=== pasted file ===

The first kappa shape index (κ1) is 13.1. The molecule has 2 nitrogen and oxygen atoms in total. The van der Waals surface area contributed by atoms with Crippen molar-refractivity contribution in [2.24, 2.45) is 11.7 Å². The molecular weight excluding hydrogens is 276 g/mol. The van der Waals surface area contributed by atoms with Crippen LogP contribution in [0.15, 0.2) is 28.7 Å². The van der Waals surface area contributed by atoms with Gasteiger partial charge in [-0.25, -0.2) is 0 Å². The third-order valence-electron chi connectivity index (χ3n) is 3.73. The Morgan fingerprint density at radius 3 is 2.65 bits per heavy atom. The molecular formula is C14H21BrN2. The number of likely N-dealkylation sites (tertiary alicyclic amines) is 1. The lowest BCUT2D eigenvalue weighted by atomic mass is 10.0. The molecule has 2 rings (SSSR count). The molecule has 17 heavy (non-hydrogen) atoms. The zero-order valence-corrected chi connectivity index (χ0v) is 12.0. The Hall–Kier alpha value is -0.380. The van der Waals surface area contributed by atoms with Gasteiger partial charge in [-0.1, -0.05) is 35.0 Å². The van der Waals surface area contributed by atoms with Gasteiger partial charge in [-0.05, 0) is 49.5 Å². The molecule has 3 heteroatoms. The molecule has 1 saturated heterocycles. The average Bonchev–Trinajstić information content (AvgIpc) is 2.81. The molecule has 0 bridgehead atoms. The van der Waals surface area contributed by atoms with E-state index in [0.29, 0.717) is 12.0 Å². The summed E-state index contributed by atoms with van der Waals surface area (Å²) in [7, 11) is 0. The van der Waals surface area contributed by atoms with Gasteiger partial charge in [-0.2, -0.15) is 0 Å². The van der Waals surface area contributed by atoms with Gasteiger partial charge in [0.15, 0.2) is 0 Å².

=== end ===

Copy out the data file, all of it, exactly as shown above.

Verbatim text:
The first kappa shape index (κ1) is 13.1. The molecule has 2 nitrogen and oxygen atoms in total. The van der Waals surface area contributed by atoms with Crippen molar-refractivity contribution in [2.24, 2.45) is 11.7 Å². The molecular weight excluding hydrogens is 276 g/mol. The van der Waals surface area contributed by atoms with Crippen LogP contribution in [0.15, 0.2) is 28.7 Å². The van der Waals surface area contributed by atoms with Gasteiger partial charge in [-0.25, -0.2) is 0 Å². The third-order valence-electron chi connectivity index (χ3n) is 3.73. The Morgan fingerprint density at radius 3 is 2.65 bits per heavy atom. The molecular formula is C14H21BrN2. The number of likely N-dealkylation sites (tertiary alicyclic amines) is 1. The lowest BCUT2D eigenvalue weighted by atomic mass is 10.0. The molecule has 2 rings (SSSR count). The molecule has 17 heavy (non-hydrogen) atoms. The zero-order valence-corrected chi connectivity index (χ0v) is 12.0. The Hall–Kier alpha value is -0.380. The van der Waals surface area contributed by atoms with Gasteiger partial charge in [-0.1, -0.05) is 35.0 Å². The van der Waals surface area contributed by atoms with Gasteiger partial charge in [-0.05, 0) is 49.5 Å². The molecule has 3 heteroatoms. The molecule has 1 saturated heterocycles. The average Bonchev–Trinajstić information content (AvgIpc) is 2.81. The molecule has 0 bridgehead atoms. The van der Waals surface area contributed by atoms with E-state index in [0.29, 0.717) is 12.0 Å². The summed E-state index contributed by atoms with van der Waals surface area (Å²) in [7, 11) is 0. The van der Waals surface area contributed by atoms with Gasteiger partial charge in [-0.2, -0.15) is 0 Å². The van der Waals surface area contributed by atoms with Gasteiger partial charge in [0.15, 0.2) is 0 Å².